Cottonwoods on the Missouri River
his view of the Missouri River in the Charles M. Russell National Wildlife Refuge, a few miles upstream from Fort Peck Reservoir in eastern Montana, illustrates Ms. Manning's point. The cottonwoods beyond the river to the right appear to be "senior citizens" of the breed, standing in orderly rows parallel to the riverbank where they took root at the edges of spring floods some sixty to eighty years ago. Between them and the water's edge today is an expanse of brush trimmed with a margin of gravely riverbank only a few yards wide. A similar contrast may be seen in the background on the opposite side of the river.
Visions and values change. The first major dam on the Missouri River was built in 1892 at Black Eagle Falls, nearly 200 miles upstream from this point. Eight more mainstem dams followed — in 1910, 1911, 1915, 1918, 1930, 1940, 1958 and 1965 — within the 210 miles between the Great Falls and Three Forks, plus one dam on the Beaverhead and one on the Marias, each one partly if not entirely for the purpose of water conservation and flood control. Meanwhile, hundreds of smaller, earthen dams were built on farms and ranches along the Missouri's tributaries to impound water for agricultural use.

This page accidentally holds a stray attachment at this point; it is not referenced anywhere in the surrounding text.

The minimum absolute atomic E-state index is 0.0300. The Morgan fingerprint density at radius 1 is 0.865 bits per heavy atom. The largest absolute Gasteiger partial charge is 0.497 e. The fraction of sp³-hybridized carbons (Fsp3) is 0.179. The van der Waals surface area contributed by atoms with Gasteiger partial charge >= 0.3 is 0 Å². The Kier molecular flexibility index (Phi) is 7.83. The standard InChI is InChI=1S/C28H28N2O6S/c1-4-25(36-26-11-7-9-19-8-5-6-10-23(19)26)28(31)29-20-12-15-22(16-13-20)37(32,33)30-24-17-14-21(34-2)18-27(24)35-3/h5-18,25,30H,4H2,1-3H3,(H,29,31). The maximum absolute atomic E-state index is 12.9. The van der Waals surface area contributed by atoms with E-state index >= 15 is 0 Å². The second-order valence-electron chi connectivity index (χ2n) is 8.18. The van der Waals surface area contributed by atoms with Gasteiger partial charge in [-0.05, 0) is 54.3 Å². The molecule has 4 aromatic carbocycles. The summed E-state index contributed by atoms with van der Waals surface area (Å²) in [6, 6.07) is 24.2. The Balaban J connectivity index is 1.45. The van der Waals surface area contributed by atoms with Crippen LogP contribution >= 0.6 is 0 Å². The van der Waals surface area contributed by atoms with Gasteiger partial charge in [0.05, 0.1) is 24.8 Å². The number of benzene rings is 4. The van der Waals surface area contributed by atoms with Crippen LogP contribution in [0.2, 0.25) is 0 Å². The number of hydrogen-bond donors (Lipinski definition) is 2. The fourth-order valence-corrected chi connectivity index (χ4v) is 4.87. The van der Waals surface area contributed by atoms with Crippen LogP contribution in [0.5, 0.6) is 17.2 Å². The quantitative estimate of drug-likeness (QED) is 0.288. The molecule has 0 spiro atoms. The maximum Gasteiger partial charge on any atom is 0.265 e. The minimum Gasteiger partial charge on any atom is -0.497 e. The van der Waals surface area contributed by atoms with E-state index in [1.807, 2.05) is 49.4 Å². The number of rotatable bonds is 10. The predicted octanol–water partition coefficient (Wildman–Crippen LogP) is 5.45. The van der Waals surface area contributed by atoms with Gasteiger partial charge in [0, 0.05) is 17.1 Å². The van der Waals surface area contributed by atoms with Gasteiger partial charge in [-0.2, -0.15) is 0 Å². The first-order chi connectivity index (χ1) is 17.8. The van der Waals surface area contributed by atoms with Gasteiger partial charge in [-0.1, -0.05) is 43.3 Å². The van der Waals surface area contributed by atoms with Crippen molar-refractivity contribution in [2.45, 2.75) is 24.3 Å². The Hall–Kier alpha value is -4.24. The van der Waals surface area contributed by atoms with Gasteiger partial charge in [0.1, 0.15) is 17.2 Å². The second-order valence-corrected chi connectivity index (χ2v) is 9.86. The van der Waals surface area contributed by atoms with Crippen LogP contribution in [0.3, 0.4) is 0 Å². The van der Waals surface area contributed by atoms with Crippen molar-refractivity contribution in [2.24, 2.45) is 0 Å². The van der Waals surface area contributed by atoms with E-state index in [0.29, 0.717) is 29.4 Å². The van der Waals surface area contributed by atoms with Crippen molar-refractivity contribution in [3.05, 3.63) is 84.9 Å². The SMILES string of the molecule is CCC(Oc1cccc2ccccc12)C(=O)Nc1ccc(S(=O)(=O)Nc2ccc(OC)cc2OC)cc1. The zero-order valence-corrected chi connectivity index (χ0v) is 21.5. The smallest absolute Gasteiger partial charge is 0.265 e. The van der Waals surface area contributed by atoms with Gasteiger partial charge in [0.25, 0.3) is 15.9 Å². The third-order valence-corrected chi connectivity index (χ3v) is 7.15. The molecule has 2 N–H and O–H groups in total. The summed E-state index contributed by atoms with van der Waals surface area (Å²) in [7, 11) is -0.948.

Much as we wish to idealize the federally designated Wild and Scenic Missouri River, it does not entirely represent the Missouri River the Corps of Discovery saw in 1805-06. It may be scenic, but it is by no means as wild as it once was.
--Joseph Mussulman, 1999